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T- and B-lymphocytes in patients with schizophrenia in acute psychotic episode and the course of the treatment

Department of Psychiatry and Psychotherapy Ludwig-Maximilians-University, München, Germany.
Psychiatry Research (Impact Factor: 2.68). 09/2007; 152(2-3):173-80. DOI: 10.1016/j.psychres.2006.06.004
Source: PubMed

ABSTRACT Schizophrenia is associated with alterations of the immune system. There are, however, only limited data dealing with immune parameters in unmedicated schizophrenic patients and the course of these parameters during treatment. In this study, we monitored CD19+ (B)- and CD3+ (T)-lymphocytes in the course of antipsychotic treatment. Forty patients diagnosed with an acute exacerbation of schizophrenia were tested before and after 3 days, 2 weeks, 4 weeks and 3 months of treatment with antipsychotics. The percentages of CD19+- and CD3+ -lymphocytes were analysed by flow cytometry using fluorescence conjugated anti-CD19 and anti-CD3 antibodies. Twenty healthy volunteers served as controls. In the acute state of psychosis, a significant reduction of the CD3+ -lymphocyte subpopulation was observed, while the percentage of CD19(+)-lymphocytes was increased. Both subpopulations levelled to those of the control group in the course of treatment. As expected, the levels of the immune parameters did not change in the healthy controls during the course of the study. The observed alterations of the CD19+ - and CD3+ -lymphocytes in the acute state of psychosis especially in patients with the paranoid subtype of schizophrenia, and the "normalization" during the observation period are discussed under the aspect of the immune hypothesis of schizophrenia, in particular of the type-1/type-2 imbalance hypothesis.

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    • "14 Mazzarello et al. 2004 Schizophrenia patients (n=24) Decreased percentage of CD8+ and higher CD4+ / CD8+ ratio were reported. 15 Matloubi et al. 2007 Drug-free schizophrenia patients (n=30) Lower T cell responses to mitogen 16 Maino et al. 2007 Unmedicated Schizophrenia patients (n=40) In the acute state of psychosis, a significant reduction of the CD3+lymphocyte subpopulation and increased percentage of CD19(+)lymphocytes were observed. 17 Craddock et al. 2007 In vitro studies of peripheral blood T cells derived from schizophrenia patients "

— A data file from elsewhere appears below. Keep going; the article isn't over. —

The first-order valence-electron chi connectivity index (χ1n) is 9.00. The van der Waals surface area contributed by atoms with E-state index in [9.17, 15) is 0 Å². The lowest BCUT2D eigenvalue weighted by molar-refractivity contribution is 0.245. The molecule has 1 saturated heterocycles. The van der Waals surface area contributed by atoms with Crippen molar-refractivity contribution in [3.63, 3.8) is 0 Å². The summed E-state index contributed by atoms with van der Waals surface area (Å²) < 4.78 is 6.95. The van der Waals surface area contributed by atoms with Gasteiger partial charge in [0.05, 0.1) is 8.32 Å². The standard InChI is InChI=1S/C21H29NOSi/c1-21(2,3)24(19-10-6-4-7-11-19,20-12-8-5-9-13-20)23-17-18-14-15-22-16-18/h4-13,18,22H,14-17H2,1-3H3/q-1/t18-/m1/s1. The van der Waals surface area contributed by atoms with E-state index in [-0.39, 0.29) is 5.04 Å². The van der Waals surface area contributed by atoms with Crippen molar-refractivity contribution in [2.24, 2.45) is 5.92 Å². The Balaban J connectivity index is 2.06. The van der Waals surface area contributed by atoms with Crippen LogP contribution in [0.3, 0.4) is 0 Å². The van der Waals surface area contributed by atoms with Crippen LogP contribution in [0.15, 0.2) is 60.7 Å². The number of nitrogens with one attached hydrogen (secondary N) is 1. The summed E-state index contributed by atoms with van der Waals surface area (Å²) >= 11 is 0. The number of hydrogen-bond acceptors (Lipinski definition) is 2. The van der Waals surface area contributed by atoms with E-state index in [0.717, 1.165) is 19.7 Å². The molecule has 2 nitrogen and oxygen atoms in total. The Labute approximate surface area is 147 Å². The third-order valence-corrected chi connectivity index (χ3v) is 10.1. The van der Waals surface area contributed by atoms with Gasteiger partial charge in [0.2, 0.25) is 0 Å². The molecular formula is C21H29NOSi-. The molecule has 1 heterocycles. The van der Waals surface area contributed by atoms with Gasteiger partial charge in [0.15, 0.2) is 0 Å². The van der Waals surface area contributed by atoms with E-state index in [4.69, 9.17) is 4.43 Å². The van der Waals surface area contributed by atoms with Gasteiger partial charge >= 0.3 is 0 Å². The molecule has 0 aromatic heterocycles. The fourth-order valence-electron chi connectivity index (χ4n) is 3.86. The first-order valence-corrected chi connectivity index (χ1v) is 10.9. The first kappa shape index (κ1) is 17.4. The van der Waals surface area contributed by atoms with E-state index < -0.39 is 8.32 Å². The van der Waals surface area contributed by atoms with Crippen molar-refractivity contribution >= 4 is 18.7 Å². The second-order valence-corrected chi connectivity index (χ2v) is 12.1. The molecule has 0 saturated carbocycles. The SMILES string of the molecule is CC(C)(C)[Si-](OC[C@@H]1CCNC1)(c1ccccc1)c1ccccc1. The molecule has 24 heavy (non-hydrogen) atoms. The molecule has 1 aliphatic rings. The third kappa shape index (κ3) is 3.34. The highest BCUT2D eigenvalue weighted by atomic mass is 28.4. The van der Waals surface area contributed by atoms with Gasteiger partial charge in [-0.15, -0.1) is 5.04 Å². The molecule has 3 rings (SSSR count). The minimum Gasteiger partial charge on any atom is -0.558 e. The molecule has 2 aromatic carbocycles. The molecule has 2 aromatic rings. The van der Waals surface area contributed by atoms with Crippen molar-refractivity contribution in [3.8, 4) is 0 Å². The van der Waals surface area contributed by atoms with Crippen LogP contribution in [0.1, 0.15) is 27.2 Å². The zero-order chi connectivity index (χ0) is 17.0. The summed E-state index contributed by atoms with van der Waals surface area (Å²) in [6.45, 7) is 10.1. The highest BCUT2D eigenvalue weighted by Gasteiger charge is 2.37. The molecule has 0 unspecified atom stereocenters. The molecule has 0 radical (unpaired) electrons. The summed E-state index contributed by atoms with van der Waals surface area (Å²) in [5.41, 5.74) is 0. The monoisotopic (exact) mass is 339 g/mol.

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    • "This decreasing has also been found in patients with breast cancer having a higher hopeful attitude [70] or in patients that receive psychological treatment before surgery in order to decrease their surgical anxiety [71]. However, B cells are increased in patients with acute schizophrenia [72] or university students under stress periods [73]. In laboratory animals (mouse) with experimental allergic or autoimmune encephalomyelitis [74, 75], as well as in multiple sclerosis patients [76] has also been found the presence of CD134+ cells localized in the active lesions. "
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    • "The finding that immune alterations in schizophrenia have been found within the brain and cerebrospinal fluid, as well as in peripheral systems such as blood serum and leukocytes, suggests that systemic inflammatory processes are involved in schizophrenia pathogenesis (Maino et al., 2007; Potvin et al., 2008; Chan et al., 2011; Drexhage et al., 2011a,b; Miller et al., 2011; Schwarz et al., 2012). A previously published meta-analysis of 14 studies on serum cytokine alterations in first-episode schizophrenia patients (N between 4 and 83) found increased levels of interleukin (IL)-1β, IL-6, IL-12, tumour necrosis factor (TNF)-α, transforming growth factor (TGF)-β, interferon (IFN)-γ and soluble IL-2-receptor, although significant heterogeneity was observed across the different studies (Miller et al., 2011). "
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